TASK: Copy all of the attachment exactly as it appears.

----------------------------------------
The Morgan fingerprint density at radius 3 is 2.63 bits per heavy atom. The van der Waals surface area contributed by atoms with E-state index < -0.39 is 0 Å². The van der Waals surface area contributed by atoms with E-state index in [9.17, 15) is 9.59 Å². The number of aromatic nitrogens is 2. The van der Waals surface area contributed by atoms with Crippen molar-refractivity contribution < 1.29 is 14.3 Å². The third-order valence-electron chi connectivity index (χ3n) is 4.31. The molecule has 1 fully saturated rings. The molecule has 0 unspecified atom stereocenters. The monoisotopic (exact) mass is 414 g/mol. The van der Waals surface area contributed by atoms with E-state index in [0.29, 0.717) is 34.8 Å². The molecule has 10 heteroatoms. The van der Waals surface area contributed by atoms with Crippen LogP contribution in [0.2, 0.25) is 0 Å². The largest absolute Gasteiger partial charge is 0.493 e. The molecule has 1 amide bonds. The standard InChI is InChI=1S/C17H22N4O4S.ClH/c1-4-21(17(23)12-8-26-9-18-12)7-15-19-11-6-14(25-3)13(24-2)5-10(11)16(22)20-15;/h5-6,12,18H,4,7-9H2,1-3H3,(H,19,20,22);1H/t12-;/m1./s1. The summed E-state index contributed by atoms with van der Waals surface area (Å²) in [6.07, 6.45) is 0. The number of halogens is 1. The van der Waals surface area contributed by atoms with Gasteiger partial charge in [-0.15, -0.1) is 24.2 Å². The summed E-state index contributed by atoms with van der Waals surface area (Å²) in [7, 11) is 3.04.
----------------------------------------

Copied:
The Morgan fingerprint density at radius 3 is 2.63 bits per heavy atom. The van der Waals surface area contributed by atoms with E-state index < -0.39 is 0 Å². The van der Waals surface area contributed by atoms with E-state index in [9.17, 15) is 9.59 Å². The number of aromatic nitrogens is 2. The van der Waals surface area contributed by atoms with Crippen molar-refractivity contribution < 1.29 is 14.3 Å². The third-order valence-electron chi connectivity index (χ3n) is 4.31. The molecule has 1 fully saturated rings. The molecule has 0 unspecified atom stereocenters. The monoisotopic (exact) mass is 414 g/mol. The van der Waals surface area contributed by atoms with E-state index in [0.29, 0.717) is 34.8 Å². The molecule has 10 heteroatoms. The van der Waals surface area contributed by atoms with Crippen LogP contribution in [0.2, 0.25) is 0 Å². The largest absolute Gasteiger partial charge is 0.493 e. The molecule has 1 amide bonds. The standard InChI is InChI=1S/C17H22N4O4S.ClH/c1-4-21(17(23)12-8-26-9-18-12)7-15-19-11-6-14(25-3)13(24-2)5-10(11)16(22)20-15;/h5-6,12,18H,4,7-9H2,1-3H3,(H,19,20,22);1H/t12-;/m1./s1. The summed E-state index contributed by atoms with van der Waals surface area (Å²) in [6.07, 6.45) is 0. The number of halogens is 1. The van der Waals surface area contributed by atoms with Gasteiger partial charge in [-0.15, -0.1) is 24.2 Å². The summed E-state index contributed by atoms with van der Waals surface area (Å²) in [7, 11) is 3.04.